Reversed sexual dimorphism and altered prey base: the effect on sooty owl (Tyto tenebricosa tenebricosa) diet.
Bilney, R. J.; White, J. G.; Cooke, R.
School of Life and Environmental Sciences, Deakin University, 221 Burwood Highway, Burwood, Vic. 3125, Australia.
Australian Journal of Zoology 2011 Vol. 59 No. 5 pp. 302-311
CSIRO, Collingwood, Australia
Language of Text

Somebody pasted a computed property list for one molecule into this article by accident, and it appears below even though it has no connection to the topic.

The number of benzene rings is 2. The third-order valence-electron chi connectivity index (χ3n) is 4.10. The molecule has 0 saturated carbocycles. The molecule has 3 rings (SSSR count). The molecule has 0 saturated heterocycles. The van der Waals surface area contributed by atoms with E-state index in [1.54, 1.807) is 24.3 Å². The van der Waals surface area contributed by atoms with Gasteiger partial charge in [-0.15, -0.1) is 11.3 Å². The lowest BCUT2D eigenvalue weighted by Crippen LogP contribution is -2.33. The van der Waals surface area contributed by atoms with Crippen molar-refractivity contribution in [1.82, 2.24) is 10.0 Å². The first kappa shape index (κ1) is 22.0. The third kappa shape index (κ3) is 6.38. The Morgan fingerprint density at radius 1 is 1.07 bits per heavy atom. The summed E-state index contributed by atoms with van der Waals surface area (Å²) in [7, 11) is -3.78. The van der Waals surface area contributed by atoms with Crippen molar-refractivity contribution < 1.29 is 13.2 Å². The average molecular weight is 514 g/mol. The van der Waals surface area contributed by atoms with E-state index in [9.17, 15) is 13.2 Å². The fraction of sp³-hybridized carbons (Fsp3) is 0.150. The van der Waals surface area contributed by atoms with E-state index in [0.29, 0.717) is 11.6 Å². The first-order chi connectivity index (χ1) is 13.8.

The ecology and function of many Australian predators has likely been disrupted following major changes in prey base due to declines in distribution and abundance of small mammals following European settlement. This study investigated various aspects of the dietary ecology of sooty owls (Tyto tenebricosa tenebricosa), including sexual variation as they potentially exhibit the greatest degree of reversed sexual dimorphism of any owl species worldwide. Sooty owls are highly opportunistic predators of non-volant small mammals, consuming most species known to exist in the region, so their diet fluctuates seasonally and spatially due to varying prey availability, and is particularly influenced by the breeding cycles of prey. Significant intersexual dietary differences existed with female sooty owls predominantly consuming much larger prey items than males, with dietary overlap at 0.62. The current reliance on relatively few native mammalian species is of conservation concern, especially when mammal declines are unlikely to have ceased as many threatening processes still persist in the landscape. Sooty owl conservation appears inextricably linked with small mammal conservation. Conservation efforts should be focussed towards improving prey densities and prey habitat, primarily by implementing control programs for feral predators and preventing the loss of hollow-bearing trees throughout the landscape.